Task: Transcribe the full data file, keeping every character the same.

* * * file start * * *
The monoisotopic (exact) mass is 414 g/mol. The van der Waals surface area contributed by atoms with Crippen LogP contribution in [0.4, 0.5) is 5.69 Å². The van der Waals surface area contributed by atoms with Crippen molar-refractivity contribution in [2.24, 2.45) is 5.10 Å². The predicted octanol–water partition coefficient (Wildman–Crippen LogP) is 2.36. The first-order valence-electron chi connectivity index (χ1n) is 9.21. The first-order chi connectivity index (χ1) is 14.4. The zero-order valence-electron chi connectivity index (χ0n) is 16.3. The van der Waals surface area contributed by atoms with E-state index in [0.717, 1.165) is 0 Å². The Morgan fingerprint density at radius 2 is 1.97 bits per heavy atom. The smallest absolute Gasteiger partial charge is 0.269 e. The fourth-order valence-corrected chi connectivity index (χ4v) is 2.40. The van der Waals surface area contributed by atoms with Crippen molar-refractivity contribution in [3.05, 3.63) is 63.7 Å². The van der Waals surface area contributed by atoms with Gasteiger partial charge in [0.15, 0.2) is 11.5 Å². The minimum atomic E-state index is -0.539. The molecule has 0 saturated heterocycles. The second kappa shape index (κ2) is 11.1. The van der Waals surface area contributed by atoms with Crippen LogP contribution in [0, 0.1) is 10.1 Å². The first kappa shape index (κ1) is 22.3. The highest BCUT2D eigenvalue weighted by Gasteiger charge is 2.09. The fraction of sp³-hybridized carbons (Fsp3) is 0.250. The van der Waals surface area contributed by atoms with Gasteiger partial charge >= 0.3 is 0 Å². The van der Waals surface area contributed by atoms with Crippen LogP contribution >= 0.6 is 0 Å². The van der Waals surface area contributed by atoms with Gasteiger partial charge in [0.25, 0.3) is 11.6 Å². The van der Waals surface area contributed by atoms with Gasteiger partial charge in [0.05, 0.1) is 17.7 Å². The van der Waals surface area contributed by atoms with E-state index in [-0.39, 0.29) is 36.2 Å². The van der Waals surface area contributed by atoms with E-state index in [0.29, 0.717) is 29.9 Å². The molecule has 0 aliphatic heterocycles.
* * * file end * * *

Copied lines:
The monoisotopic (exact) mass is 414 g/mol. The van der Waals surface area contributed by atoms with Crippen LogP contribution in [0.4, 0.5) is 5.69 Å². The van der Waals surface area contributed by atoms with Crippen molar-refractivity contribution in [2.24, 2.45) is 5.10 Å². The predicted octanol–water partition coefficient (Wildman–Crippen LogP) is 2.36. The first-order valence-electron chi connectivity index (χ1n) is 9.21. The first-order chi connectivity index (χ1) is 14.4. The zero-order valence-electron chi connectivity index (χ0n) is 16.3. The van der Waals surface area contributed by atoms with E-state index in [0.717, 1.165) is 0 Å². The Morgan fingerprint density at radius 2 is 1.97 bits per heavy atom. The smallest absolute Gasteiger partial charge is 0.269 e. The fourth-order valence-corrected chi connectivity index (χ4v) is 2.40. The van der Waals surface area contributed by atoms with Crippen molar-refractivity contribution in [3.05, 3.63) is 63.7 Å². The van der Waals surface area contributed by atoms with Gasteiger partial charge in [0.15, 0.2) is 11.5 Å². The minimum atomic E-state index is -0.539. The molecule has 0 saturated heterocycles. The second kappa shape index (κ2) is 11.1. The van der Waals surface area contributed by atoms with Crippen LogP contribution in [0, 0.1) is 10.1 Å². The first kappa shape index (κ1) is 22.3. The highest BCUT2D eigenvalue weighted by Gasteiger charge is 2.09. The fraction of sp³-hybridized carbons (Fsp3) is 0.250. The van der Waals surface area contributed by atoms with Gasteiger partial charge >= 0.3 is 0 Å². The van der Waals surface area contributed by atoms with Crippen LogP contribution >= 0.6 is 0 Å². The van der Waals surface area contributed by atoms with Gasteiger partial charge in [0.25, 0.3) is 11.6 Å². The van der Waals surface area contributed by atoms with Gasteiger partial charge in [0.05, 0.1) is 17.7 Å². The van der Waals surface area contributed by atoms with E-state index in [-0.39, 0.29) is 36.2 Å². The van der Waals surface area contributed by atoms with E-state index in [0.29, 0.717) is 29.9 Å². The molecule has 0 aliphatic heterocycles.